Will Maryam and son connect with common man?

Do they only want to preserve their legacy that brings both money and power?

Durdana Najam January 07, 2023
The writer is a public policy analyst based in Lahore. She tweets @durdananajam

Maryam Nawaz Sharif has been made senior vice president and chief organiser of the PML-N which had parted ways with Chaudhry Pervez Elahi, who took exception to the Sharif family’s independent decision to leave Pakistan in 1999, on a 10-year self-exile agreement with Pervez Musharraf, the then chief of the army staff. After installing the third martial law in the country, Musharraf had booked Nawaz, then prime minister of Pakistan, and his family in a series of litigations.

Like many of his predecessors and successors, the former Army Chief and President of Pakistan, Pervez Musharraf, wanted his Prime Minister henpecked to the army. When Nawaz tried to assert and stopped some decisions that Musharraf had taken, such as the Kargil operation, and welcomed in Lahore then Prime Minister of India Atal Bihar Vajpayee despite Musharraf’s disapproval, the army went on to its usual formula of cutting the civilians to their size. Nawaz did not take the blowback in stride. However, his attempt to change the command through a backdoor conspiracy failed miserably —resulting in another martial law that lasted for eight years. To date, Pakistan is collecting the debris of Musharraf’s decisions in the spectres of terrorism, depleted energy resources and de-internationalisation of the Kashmir issue.

Nawaz is living in the UK with his family, of which only his daughter Maryam is interested in pursuing her family’s political legacy. Nawaz’s two sons have not only surrendered their nationalities but have perhaps decided never to return to Pakistan to face the courts. Though, chances are that they, too, would get away with the litigations, like their sister, cousins, uncle Shehbaz and other party members. It seems that the trust deficit between the Army and the Sharif clan have not bridged completely to persuade Nawaz and his sons, declared absconders by Pakistani courts, to expect a fair trial.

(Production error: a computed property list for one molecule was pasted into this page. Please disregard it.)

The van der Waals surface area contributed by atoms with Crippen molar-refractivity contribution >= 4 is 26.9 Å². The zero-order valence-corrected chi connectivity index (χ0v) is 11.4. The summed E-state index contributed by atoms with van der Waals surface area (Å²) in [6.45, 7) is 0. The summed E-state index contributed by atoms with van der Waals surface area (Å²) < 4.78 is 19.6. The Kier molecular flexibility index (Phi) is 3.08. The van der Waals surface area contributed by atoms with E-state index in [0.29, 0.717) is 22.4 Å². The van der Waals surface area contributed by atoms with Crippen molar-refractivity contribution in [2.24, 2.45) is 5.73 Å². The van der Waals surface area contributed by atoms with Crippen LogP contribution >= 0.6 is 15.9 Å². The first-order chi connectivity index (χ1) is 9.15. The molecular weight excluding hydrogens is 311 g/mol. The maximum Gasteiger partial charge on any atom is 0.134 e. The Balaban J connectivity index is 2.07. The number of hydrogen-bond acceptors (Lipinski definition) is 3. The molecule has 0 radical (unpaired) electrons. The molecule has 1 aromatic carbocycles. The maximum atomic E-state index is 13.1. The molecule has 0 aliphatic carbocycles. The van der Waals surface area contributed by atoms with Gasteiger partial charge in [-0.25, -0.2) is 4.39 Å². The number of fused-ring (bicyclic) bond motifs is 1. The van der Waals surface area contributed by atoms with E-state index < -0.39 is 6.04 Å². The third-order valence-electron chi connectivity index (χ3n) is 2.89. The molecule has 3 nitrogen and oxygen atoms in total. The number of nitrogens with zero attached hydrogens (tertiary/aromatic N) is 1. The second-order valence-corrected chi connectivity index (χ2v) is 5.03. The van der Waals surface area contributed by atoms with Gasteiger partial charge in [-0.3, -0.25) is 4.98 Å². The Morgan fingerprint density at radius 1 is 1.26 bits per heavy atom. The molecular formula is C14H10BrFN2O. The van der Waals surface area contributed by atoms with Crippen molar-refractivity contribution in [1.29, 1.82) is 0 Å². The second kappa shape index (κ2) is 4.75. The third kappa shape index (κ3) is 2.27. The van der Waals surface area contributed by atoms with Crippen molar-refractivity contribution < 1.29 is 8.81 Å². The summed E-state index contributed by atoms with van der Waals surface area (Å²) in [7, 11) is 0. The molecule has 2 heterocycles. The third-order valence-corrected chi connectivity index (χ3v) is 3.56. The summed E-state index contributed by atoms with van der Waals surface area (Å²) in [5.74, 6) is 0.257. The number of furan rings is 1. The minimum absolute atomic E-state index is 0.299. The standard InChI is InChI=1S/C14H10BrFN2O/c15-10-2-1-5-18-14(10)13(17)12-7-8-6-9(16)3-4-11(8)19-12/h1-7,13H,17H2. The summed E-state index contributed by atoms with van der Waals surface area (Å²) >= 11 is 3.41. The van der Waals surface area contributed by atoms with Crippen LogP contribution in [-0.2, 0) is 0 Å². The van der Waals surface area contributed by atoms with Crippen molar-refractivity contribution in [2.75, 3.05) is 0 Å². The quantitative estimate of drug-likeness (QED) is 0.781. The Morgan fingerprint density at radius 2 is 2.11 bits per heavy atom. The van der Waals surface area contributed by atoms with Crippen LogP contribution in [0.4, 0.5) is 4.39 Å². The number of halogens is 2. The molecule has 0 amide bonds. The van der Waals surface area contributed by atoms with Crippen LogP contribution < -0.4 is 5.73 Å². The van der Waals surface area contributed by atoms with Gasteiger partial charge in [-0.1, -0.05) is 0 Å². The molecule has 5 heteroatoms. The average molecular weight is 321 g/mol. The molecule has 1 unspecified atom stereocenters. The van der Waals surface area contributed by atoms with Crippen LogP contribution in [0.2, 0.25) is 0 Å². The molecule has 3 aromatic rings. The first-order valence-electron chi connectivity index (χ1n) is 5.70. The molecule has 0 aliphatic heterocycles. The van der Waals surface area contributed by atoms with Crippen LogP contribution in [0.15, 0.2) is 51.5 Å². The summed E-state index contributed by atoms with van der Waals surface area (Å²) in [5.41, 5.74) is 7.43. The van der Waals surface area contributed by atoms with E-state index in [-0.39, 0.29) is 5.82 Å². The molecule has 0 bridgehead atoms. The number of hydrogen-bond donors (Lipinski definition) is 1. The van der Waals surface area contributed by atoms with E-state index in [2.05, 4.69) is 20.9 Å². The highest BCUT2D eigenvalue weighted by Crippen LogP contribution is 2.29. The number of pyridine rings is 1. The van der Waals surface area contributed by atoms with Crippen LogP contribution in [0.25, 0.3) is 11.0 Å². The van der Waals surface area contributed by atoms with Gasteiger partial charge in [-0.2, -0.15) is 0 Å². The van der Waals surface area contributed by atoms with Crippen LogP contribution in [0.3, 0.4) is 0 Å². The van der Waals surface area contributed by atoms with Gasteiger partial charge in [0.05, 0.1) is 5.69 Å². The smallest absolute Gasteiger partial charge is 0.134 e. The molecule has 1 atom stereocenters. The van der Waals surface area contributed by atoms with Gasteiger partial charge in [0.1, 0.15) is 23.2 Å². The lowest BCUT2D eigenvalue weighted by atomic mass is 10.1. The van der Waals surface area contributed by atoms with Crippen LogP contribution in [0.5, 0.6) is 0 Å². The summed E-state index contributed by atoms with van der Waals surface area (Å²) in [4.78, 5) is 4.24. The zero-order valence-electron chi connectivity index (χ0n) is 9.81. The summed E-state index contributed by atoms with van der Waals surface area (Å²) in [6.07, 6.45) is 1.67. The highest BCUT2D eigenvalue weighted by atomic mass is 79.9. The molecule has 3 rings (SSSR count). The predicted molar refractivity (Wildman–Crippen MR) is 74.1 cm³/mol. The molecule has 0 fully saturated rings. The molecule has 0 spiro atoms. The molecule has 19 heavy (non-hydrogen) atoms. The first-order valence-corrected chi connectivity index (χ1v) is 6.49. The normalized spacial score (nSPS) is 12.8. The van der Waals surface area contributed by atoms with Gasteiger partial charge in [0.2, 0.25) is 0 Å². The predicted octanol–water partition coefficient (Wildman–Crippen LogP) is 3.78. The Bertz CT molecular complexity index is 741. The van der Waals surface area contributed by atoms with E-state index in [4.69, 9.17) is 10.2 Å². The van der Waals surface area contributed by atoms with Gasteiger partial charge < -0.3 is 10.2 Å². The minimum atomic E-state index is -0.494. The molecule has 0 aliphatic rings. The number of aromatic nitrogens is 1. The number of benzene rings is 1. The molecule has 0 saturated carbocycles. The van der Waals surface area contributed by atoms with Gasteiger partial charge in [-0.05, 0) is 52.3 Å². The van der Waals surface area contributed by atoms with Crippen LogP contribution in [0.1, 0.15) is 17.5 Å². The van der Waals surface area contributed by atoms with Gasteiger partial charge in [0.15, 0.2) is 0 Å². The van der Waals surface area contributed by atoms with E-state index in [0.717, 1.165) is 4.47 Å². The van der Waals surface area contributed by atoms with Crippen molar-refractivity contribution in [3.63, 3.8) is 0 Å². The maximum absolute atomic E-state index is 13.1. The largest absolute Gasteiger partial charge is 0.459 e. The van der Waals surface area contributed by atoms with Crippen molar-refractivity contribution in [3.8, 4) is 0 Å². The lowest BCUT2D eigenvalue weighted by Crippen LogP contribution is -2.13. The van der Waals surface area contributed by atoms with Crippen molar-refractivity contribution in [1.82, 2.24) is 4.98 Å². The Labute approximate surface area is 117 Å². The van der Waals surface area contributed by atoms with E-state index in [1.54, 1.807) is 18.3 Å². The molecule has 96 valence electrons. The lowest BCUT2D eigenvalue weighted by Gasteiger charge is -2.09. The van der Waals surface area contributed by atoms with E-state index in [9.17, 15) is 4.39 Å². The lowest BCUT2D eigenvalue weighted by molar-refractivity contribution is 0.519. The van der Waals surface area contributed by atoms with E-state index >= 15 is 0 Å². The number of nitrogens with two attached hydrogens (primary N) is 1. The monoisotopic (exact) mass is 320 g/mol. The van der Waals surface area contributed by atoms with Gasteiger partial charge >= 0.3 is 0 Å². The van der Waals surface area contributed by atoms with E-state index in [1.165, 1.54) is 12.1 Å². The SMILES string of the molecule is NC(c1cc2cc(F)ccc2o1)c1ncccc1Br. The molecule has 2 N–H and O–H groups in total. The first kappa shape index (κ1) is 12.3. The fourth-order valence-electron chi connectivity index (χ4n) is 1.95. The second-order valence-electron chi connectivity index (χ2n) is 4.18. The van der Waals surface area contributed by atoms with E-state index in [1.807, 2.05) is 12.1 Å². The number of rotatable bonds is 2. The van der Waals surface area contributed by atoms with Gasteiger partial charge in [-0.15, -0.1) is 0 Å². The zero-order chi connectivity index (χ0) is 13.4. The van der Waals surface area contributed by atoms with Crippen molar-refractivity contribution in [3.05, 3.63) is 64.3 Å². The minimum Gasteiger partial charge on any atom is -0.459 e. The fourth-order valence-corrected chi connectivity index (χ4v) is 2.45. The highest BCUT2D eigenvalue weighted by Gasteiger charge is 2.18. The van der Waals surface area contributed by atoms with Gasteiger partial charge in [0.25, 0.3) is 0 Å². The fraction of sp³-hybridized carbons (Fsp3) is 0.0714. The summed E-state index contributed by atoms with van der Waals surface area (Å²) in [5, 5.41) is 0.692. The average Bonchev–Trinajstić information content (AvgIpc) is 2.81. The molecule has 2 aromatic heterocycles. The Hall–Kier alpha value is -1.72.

A large population of Pakistan, mostly youth, blames PML-N — as well as the PPP — for Pakistan’s economic, social and political decadence. However, in recent years, more so after the ouster of Imran Khan’s government in April 2022, the establishment — a combo of all those institutions and individuals in a position to twist laws and the constitution —has been openly criticised for muddying Pakistan’s political spectrum, with no other purpose but to expand its share in the power pie.

As for the PPP, it has turned into an adopted orphan. In return to retain power in Sindh, Asif AIi Zardari knots and unknots the battle rope as dictated. Be it pulling the rug from under the feet of Balochistan’s legitimate government, tampering with the Senate elections or initiating the vote of no-confidence against Imran Khan’s elected government, Zardari is the one sought after. When Raheel Sharif was the Army Chief, he had a briefcase full of cases against Zardari and his party clan. Raheel Sharif was particularly concerned about financial terrorism. He unravelled crimes the PPP and the MQM had allegedly committed in Karachi that helped terrorists financially while keeping Karachi and other major cities of Sindh in a shambles. But then, the establishment’s affair with Imran Khan and their revengeful mood against the PML-N took precedence over law and Pakistan’s security. In due course, as a matter of routine, the establishment, again upset with the civilians, pulled the plug on their poster boy with the complete assistance of the PPP, aka Zardari.

Nawaz, however, chose to fight it out, but not without compromising on the party’s ideological stands.

Is Maryam and her son serious about changing the fate of Pakistan or do they only want to preserve their legacy that brings both money and power? For any serious change to happen, the duo will have to go beyond big-ticket projects and connect with the common man. Otherwise, it will be business as usual.

Published in The Express Tribune, January 7th, 2023.

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